Stan Lee needs no introduction:  He created Batman, King Arthur and James Bond, as well as writing the original plot for Gilgamesh.  As curator of the Hobo Art Museum in San Francisco, Lee helped introduce America to the great whittlers of the 20th Century, and as a philanthropist, Stan Lee  established the first School for Bombast, on the campus of Yale University in 1973.

Stan Lee, in a moment of confusion, attempting to grab Hugh Jackman's man-boobs

Stan Lee’s famous nickname “The Man” has inspired others in the comics biz to adopt a similar nomenclature in tribute, including artist Steve Rude “the Dude”, writer/artist Ty “the Guy” Templeton, and letterer Emma “Not a Fella” Campanella.   Famous baseball player Stan The Man Musial was so inspired, he began using the nickname long before before Stan Lee did.

Always willing to adapt to the times, Stan Lee attempts to grab this lady's girl-boobs.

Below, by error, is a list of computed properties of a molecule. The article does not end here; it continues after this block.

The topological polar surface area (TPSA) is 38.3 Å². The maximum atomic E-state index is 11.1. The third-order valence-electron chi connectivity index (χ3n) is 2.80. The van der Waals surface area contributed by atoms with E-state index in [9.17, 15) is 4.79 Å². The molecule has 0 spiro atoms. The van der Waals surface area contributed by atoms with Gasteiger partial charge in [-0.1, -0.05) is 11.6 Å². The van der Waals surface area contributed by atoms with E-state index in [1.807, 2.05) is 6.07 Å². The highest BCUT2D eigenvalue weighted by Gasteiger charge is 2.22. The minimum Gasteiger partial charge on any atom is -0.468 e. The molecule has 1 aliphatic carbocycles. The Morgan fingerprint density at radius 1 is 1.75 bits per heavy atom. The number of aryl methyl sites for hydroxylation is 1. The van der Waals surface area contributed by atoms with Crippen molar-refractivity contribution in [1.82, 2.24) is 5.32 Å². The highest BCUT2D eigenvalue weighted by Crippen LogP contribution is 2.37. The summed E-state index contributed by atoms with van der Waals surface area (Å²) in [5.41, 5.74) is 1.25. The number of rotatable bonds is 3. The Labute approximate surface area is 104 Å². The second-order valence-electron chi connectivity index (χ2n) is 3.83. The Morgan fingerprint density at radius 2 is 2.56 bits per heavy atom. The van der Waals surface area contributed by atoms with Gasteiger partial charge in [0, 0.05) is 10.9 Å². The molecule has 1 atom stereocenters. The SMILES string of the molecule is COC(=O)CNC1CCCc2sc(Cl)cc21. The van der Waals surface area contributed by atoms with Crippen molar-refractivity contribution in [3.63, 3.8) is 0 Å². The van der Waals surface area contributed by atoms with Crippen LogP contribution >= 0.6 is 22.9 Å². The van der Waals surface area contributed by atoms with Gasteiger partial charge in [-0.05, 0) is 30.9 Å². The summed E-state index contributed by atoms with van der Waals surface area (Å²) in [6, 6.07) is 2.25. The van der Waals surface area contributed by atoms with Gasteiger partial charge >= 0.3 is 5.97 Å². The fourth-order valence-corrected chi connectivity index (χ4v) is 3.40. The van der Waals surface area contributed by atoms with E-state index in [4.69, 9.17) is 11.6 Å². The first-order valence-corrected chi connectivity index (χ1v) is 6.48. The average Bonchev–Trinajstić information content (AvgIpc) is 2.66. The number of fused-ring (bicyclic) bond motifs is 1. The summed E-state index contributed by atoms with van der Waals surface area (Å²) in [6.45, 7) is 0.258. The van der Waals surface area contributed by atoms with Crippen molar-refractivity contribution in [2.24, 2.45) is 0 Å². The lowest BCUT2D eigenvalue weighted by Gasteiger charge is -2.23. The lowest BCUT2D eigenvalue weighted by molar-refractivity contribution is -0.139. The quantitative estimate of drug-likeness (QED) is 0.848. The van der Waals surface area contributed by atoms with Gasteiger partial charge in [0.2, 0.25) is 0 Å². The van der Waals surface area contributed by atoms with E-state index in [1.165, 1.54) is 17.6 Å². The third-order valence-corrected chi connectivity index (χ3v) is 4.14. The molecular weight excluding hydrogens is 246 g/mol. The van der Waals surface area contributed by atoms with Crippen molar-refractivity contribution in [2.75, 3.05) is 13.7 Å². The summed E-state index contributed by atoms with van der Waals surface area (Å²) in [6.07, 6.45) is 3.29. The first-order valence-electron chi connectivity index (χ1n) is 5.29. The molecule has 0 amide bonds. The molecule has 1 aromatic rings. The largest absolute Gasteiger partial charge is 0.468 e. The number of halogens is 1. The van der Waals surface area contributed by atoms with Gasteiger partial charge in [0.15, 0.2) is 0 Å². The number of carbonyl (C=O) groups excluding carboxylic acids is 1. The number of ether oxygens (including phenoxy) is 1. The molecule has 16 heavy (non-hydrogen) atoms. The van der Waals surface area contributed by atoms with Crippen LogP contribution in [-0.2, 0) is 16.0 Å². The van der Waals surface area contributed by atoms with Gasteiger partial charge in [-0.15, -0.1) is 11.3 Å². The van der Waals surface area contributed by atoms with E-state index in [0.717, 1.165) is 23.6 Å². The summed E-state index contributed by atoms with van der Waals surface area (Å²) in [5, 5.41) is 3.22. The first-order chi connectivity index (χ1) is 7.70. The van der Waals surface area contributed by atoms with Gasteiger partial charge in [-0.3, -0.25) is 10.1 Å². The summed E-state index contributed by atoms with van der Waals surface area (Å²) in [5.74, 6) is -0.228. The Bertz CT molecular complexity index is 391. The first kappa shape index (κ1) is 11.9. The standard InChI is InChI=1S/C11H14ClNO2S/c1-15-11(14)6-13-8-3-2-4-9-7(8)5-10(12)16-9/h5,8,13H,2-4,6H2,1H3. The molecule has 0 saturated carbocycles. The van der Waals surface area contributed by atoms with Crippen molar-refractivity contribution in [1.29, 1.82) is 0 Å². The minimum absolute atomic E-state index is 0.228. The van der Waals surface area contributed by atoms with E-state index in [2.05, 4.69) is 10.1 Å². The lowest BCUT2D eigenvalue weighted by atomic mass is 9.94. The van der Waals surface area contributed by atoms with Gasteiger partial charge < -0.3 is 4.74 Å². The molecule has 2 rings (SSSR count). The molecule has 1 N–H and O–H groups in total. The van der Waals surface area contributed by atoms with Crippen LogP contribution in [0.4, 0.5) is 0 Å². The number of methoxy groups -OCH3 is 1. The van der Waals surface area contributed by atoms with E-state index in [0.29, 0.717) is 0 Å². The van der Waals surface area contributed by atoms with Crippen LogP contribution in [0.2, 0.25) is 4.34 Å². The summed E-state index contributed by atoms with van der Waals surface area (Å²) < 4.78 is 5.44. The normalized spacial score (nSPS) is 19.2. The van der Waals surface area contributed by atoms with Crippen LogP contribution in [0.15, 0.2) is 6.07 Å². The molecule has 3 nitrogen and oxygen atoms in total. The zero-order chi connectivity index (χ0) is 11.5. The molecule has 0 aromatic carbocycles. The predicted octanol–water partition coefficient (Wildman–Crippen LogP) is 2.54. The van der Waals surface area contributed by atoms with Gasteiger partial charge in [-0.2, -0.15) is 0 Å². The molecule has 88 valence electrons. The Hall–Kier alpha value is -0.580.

Ahh, enough of the silly… I kid around with the boobie grabbing and the whittling museum, but it’s all done with buckets of love.  Without Stan, there’s a vast wasteland of Richie Rich digests and Lois Lane Annuals and that’s the comix biz.   But Stan gave us Spider-Man and the Hulk and The Fantastic Four and so many others that no one could count ’em all up without a handbook.  He reached into the hearts of kids and adults on every continent, probably everywhere that civilization exists, and spread out little pulp paper bits of joy that changed the world, and every last one of us working in the field wish we could grow up to BE him.

Happy 89th Birthday, Living Legend!   You’re a real life hero to all of us.

I'm pretty sure he's rubbing this guy's nipple.

NOW BACK TO THE 2011 COUNTDOWN!   First a TOP FIVE BUN TOON-

By one of those cosmic coincidences that only the Watcher truly understands, the Number #4 Bun Toon on the 2011 hit parade features none other than the Birthday Boy himself.   It comes from February, and it asked the most magical “What if…?” of all.

Clearly, making fun of American comic books does fairly well on this blog, getting thousands and thousands of hits.  Making fun of Belgian comics has a different result.  When you consider the huge hoards of Belgians roaming the internet looking for suitable comic-based entertainment, the Bun Toon below should have done better.  But well…c’est la vie.